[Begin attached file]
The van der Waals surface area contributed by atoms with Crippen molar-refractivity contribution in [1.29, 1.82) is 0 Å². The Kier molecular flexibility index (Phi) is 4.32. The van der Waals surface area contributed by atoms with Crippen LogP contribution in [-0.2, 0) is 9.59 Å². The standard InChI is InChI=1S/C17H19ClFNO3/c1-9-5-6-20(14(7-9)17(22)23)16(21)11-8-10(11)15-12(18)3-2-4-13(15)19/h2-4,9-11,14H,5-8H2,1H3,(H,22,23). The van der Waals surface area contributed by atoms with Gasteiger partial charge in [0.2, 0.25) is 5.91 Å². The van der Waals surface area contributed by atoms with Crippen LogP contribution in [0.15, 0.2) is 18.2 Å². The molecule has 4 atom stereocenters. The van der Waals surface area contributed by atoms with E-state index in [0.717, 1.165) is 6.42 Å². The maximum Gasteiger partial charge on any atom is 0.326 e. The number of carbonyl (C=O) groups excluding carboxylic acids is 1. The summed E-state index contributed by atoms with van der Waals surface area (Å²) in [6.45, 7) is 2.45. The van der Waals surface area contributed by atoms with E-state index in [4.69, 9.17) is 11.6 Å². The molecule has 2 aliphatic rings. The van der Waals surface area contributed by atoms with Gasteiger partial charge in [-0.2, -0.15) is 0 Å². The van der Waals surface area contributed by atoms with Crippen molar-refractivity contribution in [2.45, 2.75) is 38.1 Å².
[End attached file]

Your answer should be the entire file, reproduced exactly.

The van der Waals surface area contributed by atoms with Crippen molar-refractivity contribution in [1.29, 1.82) is 0 Å². The Kier molecular flexibility index (Phi) is 4.32. The van der Waals surface area contributed by atoms with Crippen LogP contribution in [-0.2, 0) is 9.59 Å². The standard InChI is InChI=1S/C17H19ClFNO3/c1-9-5-6-20(14(7-9)17(22)23)16(21)11-8-10(11)15-12(18)3-2-4-13(15)19/h2-4,9-11,14H,5-8H2,1H3,(H,22,23). The van der Waals surface area contributed by atoms with Gasteiger partial charge in [0.2, 0.25) is 5.91 Å². The van der Waals surface area contributed by atoms with Crippen LogP contribution in [0.15, 0.2) is 18.2 Å². The molecule has 4 atom stereocenters. The van der Waals surface area contributed by atoms with E-state index in [0.717, 1.165) is 6.42 Å². The maximum Gasteiger partial charge on any atom is 0.326 e. The number of carbonyl (C=O) groups excluding carboxylic acids is 1. The summed E-state index contributed by atoms with van der Waals surface area (Å²) in [6.45, 7) is 2.45. The van der Waals surface area contributed by atoms with E-state index in [4.69, 9.17) is 11.6 Å². The molecule has 2 aliphatic rings. The van der Waals surface area contributed by atoms with Gasteiger partial charge in [-0.2, -0.15) is 0 Å². The van der Waals surface area contributed by atoms with Crippen molar-refractivity contribution in [2.45, 2.75) is 38.1 Å².